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People, Languages & Religions in Sri Lanka


The Sinhalese people form the largest ethnic group in the nation, composing approximately 81.9% of the total population. Tamils are concentrated in the North, East, Central and Western provinces of the country. Tamils who were brought as indentured labourers from India by British colonists to work on estate plantations, nearly 50% of whom were repatriated following independence in 1948, are called 'Indian Origin' Tamils. They are distinguished from the native Tamil population that has resided in Sri Lanka since ancient times.

According to 2001 census data Indian Tamils makeup 5.1% of the Sri Lankan population and, Sri Lankan Tamils 4.3%. Though this figure only accounted for Sri Lankan Tamils in government-controlled areas, not accounting for those in rebel-held territories. There is a significant population (8.0%) of Moors, who trace their lineage to Arab traders and immigrants from the Middle East. Their presence is concentrated in the cities and the central and eastern provinces. There are also small ethnic groups such as the Burghers (of mixed European descent) and Malays from Southeast Asia.

There is a small population on the island of the Wanniyala-Aetto people, also known as Veddahs. These are believed to be the oldest and indigenous ethnic group to inhabit the island.


Sinhalese and Tamil are the two official languages of Sri Lanka. English was the official language under the British and remained so until 1956, when Sinhala became the nation's one official language. This measure was bitterly opposed by the Tamil minority. Riots, disorders and dissension grew, leading to a Tamil civil disobedience campaign and a temporary state of emergency. The 1978 constitution recognised Sinhala as the official language but also recognised Tamil as a national language. Sinhala is a member of the Indo-Aryan subgroup of the Indo-European language family, related to Pali. Tamil is a Dravidian language spoken in northern and eastern Sri Lanka and in southern India. It became an official language in December 1988.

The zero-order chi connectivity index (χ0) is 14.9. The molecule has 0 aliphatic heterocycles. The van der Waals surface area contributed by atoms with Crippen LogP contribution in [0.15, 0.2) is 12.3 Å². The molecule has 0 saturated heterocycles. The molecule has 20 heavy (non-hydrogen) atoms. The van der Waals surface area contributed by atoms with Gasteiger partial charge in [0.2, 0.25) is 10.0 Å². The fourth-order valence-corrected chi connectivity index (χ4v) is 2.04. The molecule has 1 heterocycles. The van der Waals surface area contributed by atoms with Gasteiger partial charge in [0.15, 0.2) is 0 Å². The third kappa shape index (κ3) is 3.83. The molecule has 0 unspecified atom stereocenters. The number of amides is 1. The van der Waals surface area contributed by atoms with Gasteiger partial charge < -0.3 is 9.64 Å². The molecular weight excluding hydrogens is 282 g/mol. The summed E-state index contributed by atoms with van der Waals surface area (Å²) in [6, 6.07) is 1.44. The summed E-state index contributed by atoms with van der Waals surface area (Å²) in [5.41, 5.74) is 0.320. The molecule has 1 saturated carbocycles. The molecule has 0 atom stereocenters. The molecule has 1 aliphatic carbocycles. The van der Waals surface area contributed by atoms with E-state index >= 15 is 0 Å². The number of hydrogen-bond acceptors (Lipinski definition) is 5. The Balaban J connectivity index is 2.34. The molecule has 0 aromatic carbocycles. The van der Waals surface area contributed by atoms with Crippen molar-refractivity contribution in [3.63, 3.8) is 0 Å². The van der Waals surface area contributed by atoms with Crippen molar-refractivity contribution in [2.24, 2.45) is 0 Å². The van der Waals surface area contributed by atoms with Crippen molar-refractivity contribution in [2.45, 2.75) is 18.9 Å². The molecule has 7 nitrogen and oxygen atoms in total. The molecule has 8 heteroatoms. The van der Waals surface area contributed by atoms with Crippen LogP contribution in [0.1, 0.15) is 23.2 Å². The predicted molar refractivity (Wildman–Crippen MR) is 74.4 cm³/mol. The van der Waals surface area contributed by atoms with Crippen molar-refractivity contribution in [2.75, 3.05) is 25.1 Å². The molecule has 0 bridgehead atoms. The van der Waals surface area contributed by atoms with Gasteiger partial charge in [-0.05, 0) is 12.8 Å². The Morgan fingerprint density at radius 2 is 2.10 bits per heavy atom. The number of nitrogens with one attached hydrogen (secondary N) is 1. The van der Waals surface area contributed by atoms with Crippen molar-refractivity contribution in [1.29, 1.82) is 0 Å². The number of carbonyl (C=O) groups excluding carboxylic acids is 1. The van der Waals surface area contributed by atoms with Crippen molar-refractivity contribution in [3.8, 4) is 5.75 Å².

Members of the Burgher community speak variant forms of Portuguese Creole and Dutch with varying proficiency, while members of the Malay community speak a form of creole Malay that is unique to the island.


Of the total population, Buddhists constitute nearly 70% and are almost without exception ethnic Sinhalese; Hindus amount to 15% of the total population and are almost exclusively ethnic Tamils; Muslims account for 8% (and may or may not be Tamil speakers) and include the Moor and Malay communities; and Christians, accounting for 7%, are to be found in the Sinhalese, Burgher/Eurasian and Sri Lankan Tamil communities (not to be confused with the so-called 'Indian Origin' Tamils). A majority of Christians are Roman Catholic, with Anglicans and Baptists also significant, the latter the result of American missionary activity in the north in the 19th century.

The religious atmosphere is traditionally tolerant, and the issues involved in the Tamil insurgency are communal and ethnic rather than religious in origin. The 1978 constitution established Sri Lanka as a secular state and guarantees freedom of religion, while stipulating that Buddhism enjoys the foremost place in the republic.





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